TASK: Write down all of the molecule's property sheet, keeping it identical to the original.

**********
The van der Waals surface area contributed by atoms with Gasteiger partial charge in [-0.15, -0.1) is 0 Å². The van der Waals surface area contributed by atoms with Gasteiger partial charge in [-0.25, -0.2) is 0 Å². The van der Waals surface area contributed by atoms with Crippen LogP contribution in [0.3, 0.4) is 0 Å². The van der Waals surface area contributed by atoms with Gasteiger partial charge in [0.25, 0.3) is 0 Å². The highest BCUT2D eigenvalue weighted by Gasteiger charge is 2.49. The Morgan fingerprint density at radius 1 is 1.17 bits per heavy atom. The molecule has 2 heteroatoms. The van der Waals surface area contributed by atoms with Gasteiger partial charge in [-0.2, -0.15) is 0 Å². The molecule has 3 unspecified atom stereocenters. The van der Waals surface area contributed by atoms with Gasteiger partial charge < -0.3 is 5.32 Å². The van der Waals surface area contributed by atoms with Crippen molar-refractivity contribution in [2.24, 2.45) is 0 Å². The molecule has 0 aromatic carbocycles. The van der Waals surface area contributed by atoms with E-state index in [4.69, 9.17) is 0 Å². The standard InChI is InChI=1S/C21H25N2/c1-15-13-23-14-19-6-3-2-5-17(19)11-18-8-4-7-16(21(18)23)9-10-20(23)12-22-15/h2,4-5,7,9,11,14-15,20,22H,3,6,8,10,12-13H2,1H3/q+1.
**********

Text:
The van der Waals surface area contributed by atoms with Gasteiger partial charge in [-0.15, -0.1) is 0 Å². The van der Waals surface area contributed by atoms with Gasteiger partial charge in [-0.25, -0.2) is 0 Å². The van der Waals surface area contributed by atoms with Crippen LogP contribution in [0.3, 0.4) is 0 Å². The van der Waals surface area contributed by atoms with Gasteiger partial charge in [0.25, 0.3) is 0 Å². The highest BCUT2D eigenvalue weighted by Gasteiger charge is 2.49. The Morgan fingerprint density at radius 1 is 1.17 bits per heavy atom. The molecule has 2 heteroatoms. The van der Waals surface area contributed by atoms with Gasteiger partial charge in [-0.2, -0.15) is 0 Å². The molecule has 3 unspecified atom stereocenters. The van der Waals surface area contributed by atoms with Gasteiger partial charge < -0.3 is 5.32 Å². The van der Waals surface area contributed by atoms with Crippen molar-refractivity contribution in [2.24, 2.45) is 0 Å². The molecule has 0 aromatic carbocycles. The van der Waals surface area contributed by atoms with E-state index in [4.69, 9.17) is 0 Å². The standard InChI is InChI=1S/C21H25N2/c1-15-13-23-14-19-6-3-2-5-17(19)11-18-8-4-7-16(21(18)23)9-10-20(23)12-22-15/h2,4-5,7,9,11,14-15,20,22H,3,6,8,10,12-13H2,1H3/q+1.